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Australian philosopher, literary critic, legal scholar, and professional writer. Based in Newcastle, NSW. Author of FREEDOM OF RELIGION AND THE SECULAR STATE (2012), HUMANITY ENHANCED (2014), and THE MYSTERY OF MORAL AUTHORITY (2016).

Tuesday, July 15, 2008

Listen to Triple J at 5.30 pm

I just did an interview with Triple J on unreasonable/absurd religious practices. This was conducted in a light-hearted way that involved my being presented with a list of odd practices to rank in order of unreasonableness.

If you have a moment (and see this in time), tune in to Triple J at 5.30 this afternoon and let me know what you thought. And how would you rank the traditional Jewish kaparot ceremony (in which an individual's sins are transferred to a chicken), pentacostals' speaking in tongues, Jehovah's Witnesses' refusal of blood transfusions, Mormon temple garments, and the E-meter beloved of Scientologists? What's the best criterion to use to determine relative unreasonableness? E.g., is it what just seems weirdest or least familiar to you or to someone of your background? What involves the most unlikely understanding of reality? Or what does the most harm (or maybe some weighing up of bizarreness and harmfulness?)?

Tune in for a (hopefully) quick-witted discussion of these issues and more.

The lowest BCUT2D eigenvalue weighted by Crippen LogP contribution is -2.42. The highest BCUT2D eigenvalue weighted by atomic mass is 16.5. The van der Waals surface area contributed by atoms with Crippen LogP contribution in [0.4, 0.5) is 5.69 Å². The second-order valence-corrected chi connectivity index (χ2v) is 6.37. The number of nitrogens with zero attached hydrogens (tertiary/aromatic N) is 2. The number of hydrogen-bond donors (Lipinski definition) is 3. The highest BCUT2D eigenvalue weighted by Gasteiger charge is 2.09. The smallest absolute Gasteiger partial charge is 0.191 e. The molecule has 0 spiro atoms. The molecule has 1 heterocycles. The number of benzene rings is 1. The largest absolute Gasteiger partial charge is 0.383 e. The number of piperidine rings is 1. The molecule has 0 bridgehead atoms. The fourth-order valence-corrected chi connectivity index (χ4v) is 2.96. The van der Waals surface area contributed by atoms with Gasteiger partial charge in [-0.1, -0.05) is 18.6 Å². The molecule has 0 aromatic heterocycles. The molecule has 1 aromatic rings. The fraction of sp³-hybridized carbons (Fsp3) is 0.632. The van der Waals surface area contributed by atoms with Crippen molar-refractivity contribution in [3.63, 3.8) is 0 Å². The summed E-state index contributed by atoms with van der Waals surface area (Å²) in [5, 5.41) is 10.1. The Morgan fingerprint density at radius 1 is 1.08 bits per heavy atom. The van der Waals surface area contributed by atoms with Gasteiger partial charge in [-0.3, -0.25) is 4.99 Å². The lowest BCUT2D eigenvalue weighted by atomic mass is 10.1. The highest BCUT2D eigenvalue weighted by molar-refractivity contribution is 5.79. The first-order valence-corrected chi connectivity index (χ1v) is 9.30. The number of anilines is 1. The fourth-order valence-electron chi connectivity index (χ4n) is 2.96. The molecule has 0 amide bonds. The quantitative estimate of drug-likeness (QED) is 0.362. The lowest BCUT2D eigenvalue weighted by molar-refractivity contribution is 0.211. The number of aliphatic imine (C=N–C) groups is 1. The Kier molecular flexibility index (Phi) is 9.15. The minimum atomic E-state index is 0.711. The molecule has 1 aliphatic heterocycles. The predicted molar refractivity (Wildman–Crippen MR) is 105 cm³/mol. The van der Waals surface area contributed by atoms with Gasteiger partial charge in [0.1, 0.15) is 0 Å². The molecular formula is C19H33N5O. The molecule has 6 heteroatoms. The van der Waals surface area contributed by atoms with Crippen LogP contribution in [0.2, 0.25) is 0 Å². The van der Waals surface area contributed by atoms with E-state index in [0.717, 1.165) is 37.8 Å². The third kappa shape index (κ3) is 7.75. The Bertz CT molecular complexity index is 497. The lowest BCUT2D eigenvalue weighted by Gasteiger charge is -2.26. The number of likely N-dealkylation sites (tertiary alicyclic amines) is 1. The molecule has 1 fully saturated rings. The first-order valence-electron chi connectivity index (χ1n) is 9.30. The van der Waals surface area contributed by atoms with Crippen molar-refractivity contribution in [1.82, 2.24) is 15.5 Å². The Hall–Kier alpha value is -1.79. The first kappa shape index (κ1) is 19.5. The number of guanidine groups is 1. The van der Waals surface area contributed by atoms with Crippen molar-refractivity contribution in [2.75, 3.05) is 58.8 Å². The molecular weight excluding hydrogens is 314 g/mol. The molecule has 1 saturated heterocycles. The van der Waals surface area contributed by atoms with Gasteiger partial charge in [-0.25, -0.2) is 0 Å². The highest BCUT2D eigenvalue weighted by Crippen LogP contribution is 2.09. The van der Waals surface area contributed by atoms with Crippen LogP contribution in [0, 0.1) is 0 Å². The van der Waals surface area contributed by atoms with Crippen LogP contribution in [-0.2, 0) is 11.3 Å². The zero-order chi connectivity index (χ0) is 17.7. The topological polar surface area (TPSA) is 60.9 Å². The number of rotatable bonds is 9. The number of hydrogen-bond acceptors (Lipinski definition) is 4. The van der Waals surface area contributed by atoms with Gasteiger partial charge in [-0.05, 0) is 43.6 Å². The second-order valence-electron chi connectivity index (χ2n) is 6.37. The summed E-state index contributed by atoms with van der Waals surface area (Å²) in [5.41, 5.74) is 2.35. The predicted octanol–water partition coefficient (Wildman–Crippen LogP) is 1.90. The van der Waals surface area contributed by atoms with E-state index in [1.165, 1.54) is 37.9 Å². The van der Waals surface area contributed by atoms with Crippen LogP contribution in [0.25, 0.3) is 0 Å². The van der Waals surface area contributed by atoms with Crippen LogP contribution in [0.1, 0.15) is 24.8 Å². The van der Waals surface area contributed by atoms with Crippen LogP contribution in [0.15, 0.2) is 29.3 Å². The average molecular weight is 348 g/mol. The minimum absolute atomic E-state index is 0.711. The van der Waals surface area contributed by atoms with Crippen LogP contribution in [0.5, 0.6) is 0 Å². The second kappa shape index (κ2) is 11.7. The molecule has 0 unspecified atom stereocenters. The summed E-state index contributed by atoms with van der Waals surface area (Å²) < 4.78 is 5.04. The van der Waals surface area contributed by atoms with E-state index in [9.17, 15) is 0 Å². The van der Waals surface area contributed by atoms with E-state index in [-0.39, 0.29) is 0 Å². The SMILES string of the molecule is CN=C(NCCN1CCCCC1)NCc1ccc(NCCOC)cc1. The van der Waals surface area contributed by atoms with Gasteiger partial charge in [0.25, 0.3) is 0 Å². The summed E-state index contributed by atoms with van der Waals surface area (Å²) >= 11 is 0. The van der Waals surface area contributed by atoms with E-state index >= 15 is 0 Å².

7 comments:

Brian said...

You're back!

OK, order:
Really, I'd rank them all about the same. The practices themselves, whilst bizzare aren't that harmful. It's the underlying idea that there is some justification for religious beliefs when there isn't that is probably more harmful.

If you're bored. Check my attempt at parody on my blog under the heading 'Science Fiction'

stuart peace said...

Jehovah's Witnesses' refusal of blood transfusions isn't that harmful? Just kills mormons I guess.

Anyway I work until 6 so I am gonna miss it, but I will download it at a later date.

Good on your for appearing on Hack - one of the very few real current affair shows in Australia.

Alex said...

The ranking sounded about right to me.

I was unimpressed by the program however, it seemed weighted towards the religious viewpoint. It was probably just because the interviewers had limited time and understanding. Still I think they could have asked harder questions of the religious people, and found better people to interview for the atheist side.
It is a pity, I've always thought Hack was quite good.

Russell Blackford said...

My concern with these things is always about whether I'll come across sounding like an idiot. But I thought it was okay, even though it was actually cut back quite a lot from what they had of me on tape.

Terry Frost said...

You sounded fine Russell, giving it a light touch that worked. It's a pity that circumcision didn't come up as a dumb religious practice. Ring-barking babies has always struck me as a meaningless and barbaric religious practice.

Blake Stacey said...

OK, major synchronicity weirdness! Being a provincial American, I hadn't heard of Triple J (that I remember) until today. . . while reading Greg Egan's "Dark Integers", about ten minutes ago. Then I click over here, and bam!

Russell Blackford said...

It seems I'm famous this week. I had my first tutes for the semester yesterday - I'm teaching Political Philosophy this semester - and one of my students in the first class recognised my name from Dreaming Down-Under, while a student in the other class had heard the Triple J interview the night before.